Theodosia was brought up both on a country estate in Shrewsbury and in New York City. Her mother gave her the example of a woman who, while not extensively schooled, was certainly well-educated, if not by tutors, then through her family. Ann also transmitted to Theodosia the traditions of several generations of an upwardly mobile colonial family; life supported by urban mercantile and professional affluence and standing; a practiced female strength amidst losses and hardship; and a readiness to seize opportunities wherever they may appear. Theodosia’s stepfather, Philip De Visme, brought a transatlantic cosmopolitanism into the home with his London and French background and connections, a military heritage, a merchant’s acquisitiveness, a frequent use in the home of the French language, and an interest in books and ideas. There is no record that Theodosia, like her mother, had any extensive schooling, but her knowledge of languages, her analytic abilities and her habits of reading indicate an education at home that was far above that received by most privileged women in the colonial New York/New Jersey area. From her stepfather and from a few of her uncles she was imbued with the traditions of the military, and through their connections introduced to young officers who brought to her the excitement, savoir-faire, and different experiences from England and in the case of Jacques Marc Prevost, also experiences and a heritage of the European continent. Prevost, in his mid-twenties, matured through battle and multicultural travels and associations and having already shown leadership talents, entered Theodosia’s youthful social world.

The First Years of Married Military Life of James Marcus and Theodosia Prevost – 1763-1767

At age 17 in 1763 Theodosia Bartow agreed to a marriage with James Marcus with a wedding in the most fashionable church in the New York area, Trinity in lower Manhattan. New excitement and challenge came to Theodosia very soon after the wedding. Within months her husband was ordered to leave New York with his regiment for Charleston. Theodosia accompanied him there. However, by the end of the year she was pregnant. Captain Prevost then arranged for a change in assignment that enabled him to take Theodosia back to New York where she stayed with her mother. It would seem that despite the move north, the pregnancy did not come to term, or a child was lost in childbirth or soon thereafter, because there is no record of a child born in 1764. Meanwhile James Marcus was assigned to a detachment of troops at Fort Loudoun on the Pennsylvania frontier. This unit, led by a fellow British officer of Swiss birth, Colonel Henry Bouquet, campaigned against Ohio Native American towns in the Muskingum Valley. On this expedition James Marcus was accompanied by his nephew, Lt. Augustine Prevost, an illegitimate son of his brother, Lt. Col. Augustine Prevost. The young Augustine soon married into the land rich Croghan family in Lancaster, Pennsylvania and would be related through his wife’s half-sister to the Indian warrior Joseph Brandt.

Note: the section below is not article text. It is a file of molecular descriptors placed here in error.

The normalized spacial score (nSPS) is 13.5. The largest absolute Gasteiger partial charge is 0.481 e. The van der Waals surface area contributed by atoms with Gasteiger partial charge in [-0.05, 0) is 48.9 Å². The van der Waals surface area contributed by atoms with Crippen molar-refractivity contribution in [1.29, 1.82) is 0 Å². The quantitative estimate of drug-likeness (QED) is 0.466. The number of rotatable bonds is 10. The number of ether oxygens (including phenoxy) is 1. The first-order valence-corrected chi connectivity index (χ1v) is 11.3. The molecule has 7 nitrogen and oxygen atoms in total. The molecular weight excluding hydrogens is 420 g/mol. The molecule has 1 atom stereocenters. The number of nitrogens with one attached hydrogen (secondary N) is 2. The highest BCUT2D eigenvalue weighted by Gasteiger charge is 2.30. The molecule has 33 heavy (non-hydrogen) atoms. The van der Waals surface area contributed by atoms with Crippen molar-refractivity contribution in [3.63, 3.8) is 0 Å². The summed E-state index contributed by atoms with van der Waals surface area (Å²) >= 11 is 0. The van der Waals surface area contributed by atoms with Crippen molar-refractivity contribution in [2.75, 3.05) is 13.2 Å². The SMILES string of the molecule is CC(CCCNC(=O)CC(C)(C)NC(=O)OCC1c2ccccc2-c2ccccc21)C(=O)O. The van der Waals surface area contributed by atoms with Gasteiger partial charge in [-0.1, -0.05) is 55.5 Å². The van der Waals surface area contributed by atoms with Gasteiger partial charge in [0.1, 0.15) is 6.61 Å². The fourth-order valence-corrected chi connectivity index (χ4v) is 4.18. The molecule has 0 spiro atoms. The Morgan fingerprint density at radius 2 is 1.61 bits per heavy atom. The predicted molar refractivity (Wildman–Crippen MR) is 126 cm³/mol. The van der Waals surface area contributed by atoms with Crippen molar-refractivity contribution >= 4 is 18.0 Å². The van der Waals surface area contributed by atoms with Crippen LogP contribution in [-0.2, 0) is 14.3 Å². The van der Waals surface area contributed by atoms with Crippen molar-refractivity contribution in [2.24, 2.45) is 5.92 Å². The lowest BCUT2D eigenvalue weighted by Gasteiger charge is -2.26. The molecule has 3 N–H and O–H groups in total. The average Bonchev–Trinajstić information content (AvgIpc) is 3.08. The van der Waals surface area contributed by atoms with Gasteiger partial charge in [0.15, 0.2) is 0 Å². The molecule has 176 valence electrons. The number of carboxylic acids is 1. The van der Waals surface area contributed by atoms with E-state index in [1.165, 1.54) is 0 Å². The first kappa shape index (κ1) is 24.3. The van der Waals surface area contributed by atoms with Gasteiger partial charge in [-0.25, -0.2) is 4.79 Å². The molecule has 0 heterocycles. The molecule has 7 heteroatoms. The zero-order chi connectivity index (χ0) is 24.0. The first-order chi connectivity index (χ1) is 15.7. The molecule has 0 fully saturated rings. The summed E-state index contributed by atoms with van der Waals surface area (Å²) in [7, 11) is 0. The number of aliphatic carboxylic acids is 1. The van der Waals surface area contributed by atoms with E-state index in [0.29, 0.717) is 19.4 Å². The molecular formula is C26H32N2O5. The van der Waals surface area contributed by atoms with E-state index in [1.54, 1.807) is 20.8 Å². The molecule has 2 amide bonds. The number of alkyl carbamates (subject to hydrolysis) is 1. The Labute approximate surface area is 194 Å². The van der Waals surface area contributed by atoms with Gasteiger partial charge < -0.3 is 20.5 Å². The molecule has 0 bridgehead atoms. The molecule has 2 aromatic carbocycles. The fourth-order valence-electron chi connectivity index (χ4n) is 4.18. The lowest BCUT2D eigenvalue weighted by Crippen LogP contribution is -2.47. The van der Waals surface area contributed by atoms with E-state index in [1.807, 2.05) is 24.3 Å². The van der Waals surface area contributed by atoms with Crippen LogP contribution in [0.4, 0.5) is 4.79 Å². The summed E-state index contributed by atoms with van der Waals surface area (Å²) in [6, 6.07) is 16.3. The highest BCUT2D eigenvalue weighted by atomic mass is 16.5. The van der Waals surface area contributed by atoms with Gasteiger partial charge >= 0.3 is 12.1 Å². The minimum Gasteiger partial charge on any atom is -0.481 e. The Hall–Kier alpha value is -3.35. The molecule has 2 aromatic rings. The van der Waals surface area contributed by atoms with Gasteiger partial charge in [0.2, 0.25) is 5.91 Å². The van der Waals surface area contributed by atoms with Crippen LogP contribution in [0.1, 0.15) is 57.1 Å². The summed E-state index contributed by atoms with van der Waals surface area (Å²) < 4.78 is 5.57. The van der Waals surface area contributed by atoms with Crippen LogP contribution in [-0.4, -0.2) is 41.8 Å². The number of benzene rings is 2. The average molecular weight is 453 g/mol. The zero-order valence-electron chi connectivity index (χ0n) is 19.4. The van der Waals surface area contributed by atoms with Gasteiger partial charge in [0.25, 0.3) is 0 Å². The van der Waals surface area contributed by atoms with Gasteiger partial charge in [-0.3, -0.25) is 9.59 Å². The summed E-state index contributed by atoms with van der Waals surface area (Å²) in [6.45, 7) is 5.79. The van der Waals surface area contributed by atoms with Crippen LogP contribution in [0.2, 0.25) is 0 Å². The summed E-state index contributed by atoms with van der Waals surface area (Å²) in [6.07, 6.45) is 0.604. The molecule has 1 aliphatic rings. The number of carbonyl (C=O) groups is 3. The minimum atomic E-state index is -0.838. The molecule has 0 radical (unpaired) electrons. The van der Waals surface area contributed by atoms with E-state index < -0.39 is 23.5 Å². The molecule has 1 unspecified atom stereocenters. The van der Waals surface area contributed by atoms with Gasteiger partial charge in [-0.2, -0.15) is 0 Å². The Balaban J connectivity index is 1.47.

The Prevost’s Establish a Gentleman’s Farm and Family Life on The Hermitage Property in Hopperstown in Bergen County in 1767

James Marcus returned to Theodosia in New York in 1765. Given the relatively peaceful situation following the French and Indian War many of the officers, like James Marcus, were furloughed on half pay. He then decided in 1767 to purchase 150 unoccupied acres near Hopperstown in Bergen County adjacent to the Lane property and then the Lane property itself of 102 more acres and the house which they would name The Hermitage. There James Marcus took up the life of a gentleman farmer with his wife Theodosia and a growing family. In order to assist the family with farming, milling and care of the house, the Prevost’s, like many of Theodosia’s affluent relatives and a considerable number of their Bergen County neighboring farmers, obtained at least two African American slaves. There was a newspaper advertisement for a Negro man and his wife who had run away from the house of Mark Prevost in Bergen County in 1774.